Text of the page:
In this sense, Wooldridge is correct in arguing that despite its flaws, meritocracy remains the best system for organizing human societies. Imperfect testing methods, loopholes vulnerable to corruption, and normative biases, if any, require incremental reforms, not a systemic revolution. Meritocracy is not a panacea to all human failings and societal ills, but it is the most personally empowering and historically successful vehicle for social and economic progress.
The contemporary alternative to merit is detrimental
Again, Wooldridge gets it right in his observations on three waves of the anti-meritocratic revolution:
First, academics question the idea that you can measure merit with any precision.
Second, public intellectuals question the idea that meritocracy is worth having it all.
Third, progressives embrace the alternative values of equity and community.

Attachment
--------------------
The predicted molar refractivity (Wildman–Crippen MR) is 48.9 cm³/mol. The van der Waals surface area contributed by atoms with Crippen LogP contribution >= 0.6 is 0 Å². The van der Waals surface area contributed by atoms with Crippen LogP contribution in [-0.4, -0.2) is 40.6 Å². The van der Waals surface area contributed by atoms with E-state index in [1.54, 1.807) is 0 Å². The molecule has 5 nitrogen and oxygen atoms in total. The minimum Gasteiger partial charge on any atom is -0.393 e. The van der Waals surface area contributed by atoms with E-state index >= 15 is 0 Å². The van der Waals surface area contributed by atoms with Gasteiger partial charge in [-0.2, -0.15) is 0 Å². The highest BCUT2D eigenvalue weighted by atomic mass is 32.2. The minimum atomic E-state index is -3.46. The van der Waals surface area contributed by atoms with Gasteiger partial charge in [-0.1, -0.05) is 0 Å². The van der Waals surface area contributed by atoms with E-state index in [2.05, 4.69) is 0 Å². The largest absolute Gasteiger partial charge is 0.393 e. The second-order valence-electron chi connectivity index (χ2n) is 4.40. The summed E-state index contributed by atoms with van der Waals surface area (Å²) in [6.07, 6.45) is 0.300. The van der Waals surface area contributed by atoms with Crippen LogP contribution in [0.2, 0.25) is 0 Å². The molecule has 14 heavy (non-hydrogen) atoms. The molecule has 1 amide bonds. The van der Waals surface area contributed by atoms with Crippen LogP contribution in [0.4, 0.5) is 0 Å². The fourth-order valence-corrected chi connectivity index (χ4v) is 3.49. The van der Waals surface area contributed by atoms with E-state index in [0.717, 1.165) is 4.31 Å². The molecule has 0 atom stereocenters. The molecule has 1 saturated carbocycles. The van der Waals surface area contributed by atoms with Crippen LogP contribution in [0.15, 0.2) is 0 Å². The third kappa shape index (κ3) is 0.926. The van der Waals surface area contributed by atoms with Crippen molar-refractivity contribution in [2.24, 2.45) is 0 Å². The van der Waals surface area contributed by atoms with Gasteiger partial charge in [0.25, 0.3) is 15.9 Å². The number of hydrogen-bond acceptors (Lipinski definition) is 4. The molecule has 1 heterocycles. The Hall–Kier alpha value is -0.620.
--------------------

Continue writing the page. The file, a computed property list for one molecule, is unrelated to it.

While few would argue that a return to ancient aristocracies “founded on wealth and birth” would be better than a meritocracy, an increasing number are pushing for a different alternative to merit: equity. In the name of equity and for the sake of “leveling the playing field,” powerful educational institutions have engaged in attacks against merit. The American Bar Association, for example, is entertaining a proposal to eliminate the requirement of “a valid and reliable test” for law school admissions. Over 1,800 American colleges and universities have abandoned testing requirements for undergraduate admissions. The State of California has phased out the California Basic Skills Test and the California Subject Matter Exams for incoming teachers. The first test of the United States Medical Licensing Examination (USMLE), a daylong exam that tests medical students’ theoretical and empirical knowledge, has been reformed to only grade test-takers on a pass/fail basis. To promote racial integration, leaders in New York City have advocated for canceling the city’s gifted and talented programs in K-5. The list goes on and on.